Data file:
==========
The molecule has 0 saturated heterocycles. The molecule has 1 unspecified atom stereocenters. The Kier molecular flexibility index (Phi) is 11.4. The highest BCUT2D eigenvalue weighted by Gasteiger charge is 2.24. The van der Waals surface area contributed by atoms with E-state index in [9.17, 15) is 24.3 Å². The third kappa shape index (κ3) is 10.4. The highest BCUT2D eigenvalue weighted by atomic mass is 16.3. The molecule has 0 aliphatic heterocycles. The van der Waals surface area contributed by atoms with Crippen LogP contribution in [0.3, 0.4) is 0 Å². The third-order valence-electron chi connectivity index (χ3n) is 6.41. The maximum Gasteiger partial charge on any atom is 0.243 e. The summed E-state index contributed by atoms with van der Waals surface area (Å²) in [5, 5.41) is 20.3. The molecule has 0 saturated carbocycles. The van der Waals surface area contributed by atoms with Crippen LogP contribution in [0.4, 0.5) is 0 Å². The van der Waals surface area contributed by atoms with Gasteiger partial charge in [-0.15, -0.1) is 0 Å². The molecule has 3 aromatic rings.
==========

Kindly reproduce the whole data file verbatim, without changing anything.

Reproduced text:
The molecule has 0 saturated heterocycles. The molecule has 1 unspecified atom stereocenters. The Kier molecular flexibility index (Phi) is 11.4. The highest BCUT2D eigenvalue weighted by Gasteiger charge is 2.24. The van der Waals surface area contributed by atoms with E-state index in [9.17, 15) is 24.3 Å². The third kappa shape index (κ3) is 10.4. The highest BCUT2D eigenvalue weighted by atomic mass is 16.3. The molecule has 0 aliphatic heterocycles. The van der Waals surface area contributed by atoms with Crippen LogP contribution in [0.3, 0.4) is 0 Å². The third-order valence-electron chi connectivity index (χ3n) is 6.41. The maximum Gasteiger partial charge on any atom is 0.243 e. The summed E-state index contributed by atoms with van der Waals surface area (Å²) in [5, 5.41) is 20.3. The molecule has 0 saturated carbocycles. The van der Waals surface area contributed by atoms with Crippen LogP contribution in [0.4, 0.5) is 0 Å². The van der Waals surface area contributed by atoms with Gasteiger partial charge in [-0.15, -0.1) is 0 Å². The molecule has 3 aromatic rings.